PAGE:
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After 40 years, Joe calls it a day at Dyson’s
Working for 40 years at one company is a great achievement by anyone’s standards. For those in the bus industry, working 40 years as a Route Bus Driver is near impossible to comprehend. But for Joe Metelovski, the early mornings, late nights and traffic jams and were all part of a day’s work.
Joe stepped out from behind the wheel earlier this year after a 40-year driving career with the Dyson Group. To put the achievement into perspective, in 1976 Australia had a population of 13.8 million, Malcolm Fraser was Prime Minister and Evonne Goolagong Cawley won the Women’s title at the Australian Open.
Arriving from Macedonia in 1963, Joe worked a number of jobs during his first 13 years in Australia.
Like many of the European migrants arriving in Australia at that time, he started work as a Factory Hand, before getting behind the wheel of a truck in 1967. Joe first ventured into the bus industry in 1968, working as a bus driver for Moreland Bus Company. After 6.5 years at Moreland, a short trip overseas and an eight-month stint putting bottle caps on bottles of Crown Lager at CUB – a job he loved – Joe arrived at Dyson’s. He never left.
Joe puts his longevity at Dyson’s down to the good people, family values and sense of community and support at the company.
“The people at Dyson’s have always been supportive of my work and personal requirements,” Joe recalls
“When the kids were very young, my wife was quite sick. (Being) in and out of hospital meant that I needed to run around looking after the kids and their schooling needs as well as juggling medical needs for my then wife. I was open with Dyson’s and they fully understood and supported whatever I needed at that time, even if that meant extra time off. For this I am very grateful.”
When it came to his colleagues, it was the easy-natured and diverse community of drivers that Joe enjoyed about his job.
“Overall, the multicultural aspect of the drivers made it interesting to learn about different people’s backgrounds,”
“I found that the drivers who just wanted to do an honest day’s work and have fun during off times -like having a nice, cold VB straight out the bottle - is what I liked at Dyson’s, where it wasn’t all about work.”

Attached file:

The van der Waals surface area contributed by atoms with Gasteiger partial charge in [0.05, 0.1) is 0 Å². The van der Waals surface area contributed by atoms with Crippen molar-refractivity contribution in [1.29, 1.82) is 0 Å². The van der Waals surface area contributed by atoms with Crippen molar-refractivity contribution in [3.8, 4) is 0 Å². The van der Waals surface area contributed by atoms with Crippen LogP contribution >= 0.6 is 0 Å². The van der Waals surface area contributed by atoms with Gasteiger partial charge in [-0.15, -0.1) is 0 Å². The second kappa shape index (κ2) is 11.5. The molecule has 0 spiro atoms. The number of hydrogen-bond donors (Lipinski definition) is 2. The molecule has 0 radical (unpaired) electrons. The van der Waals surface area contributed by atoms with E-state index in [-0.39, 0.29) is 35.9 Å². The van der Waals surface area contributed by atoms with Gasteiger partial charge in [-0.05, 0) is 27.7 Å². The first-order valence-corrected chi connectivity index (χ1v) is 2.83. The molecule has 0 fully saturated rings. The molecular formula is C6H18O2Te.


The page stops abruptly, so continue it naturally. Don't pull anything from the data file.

Today, the Dyson Group has more than 400 buses in its fleet and 700+ employees. When Joe first arrived at LC Dyson’s Bus Service, as it was known back then, they owned a fleet of 26 buses and employed 50 people. Moving through three depots and working through a transition from small family business to large family business, Joe’s professionalism, loyalty and strong work ethic helped the Dyson Group to be what it is today.
Dyson Group’s Joint Managing Director, Shane Dyson is the only family member currently in the business to have worked with Joe from his first day to his last.
“From day one, Joe was willing to do anything for the company,” Dyson says.
“Even though his English wasn’t the best, it didn’t stop him from being a team member that got on with his workmates and the passengers he drove.”
“He will go down as a very reliable hard working company man, and I wish him all the best in his retirement.”
Regularly working in excess of 50 hours a week for more than 40 years, Joe kept his list pretty short when asked what he would do with his spare time.
“First, staying in my pyjamas for as long as possible each morning. Second, make sure my dog and I have breakfast and then take my dog for its walk - of course I’ll ask my wife if she wants to come. Third, have a nap after a hard morning,” Joe jokes.
“Apart from this, I think I will enjoy spending much time in the garden, maybe going to Macedonian group clubs, pay the occasional visit at the Plough Hotel in Mill Park and planning for a trip overseas in 2017. Another thing I am looking forward to is to gain a fresh experience in accessing pensioner discounts with my new pensioner concession card.”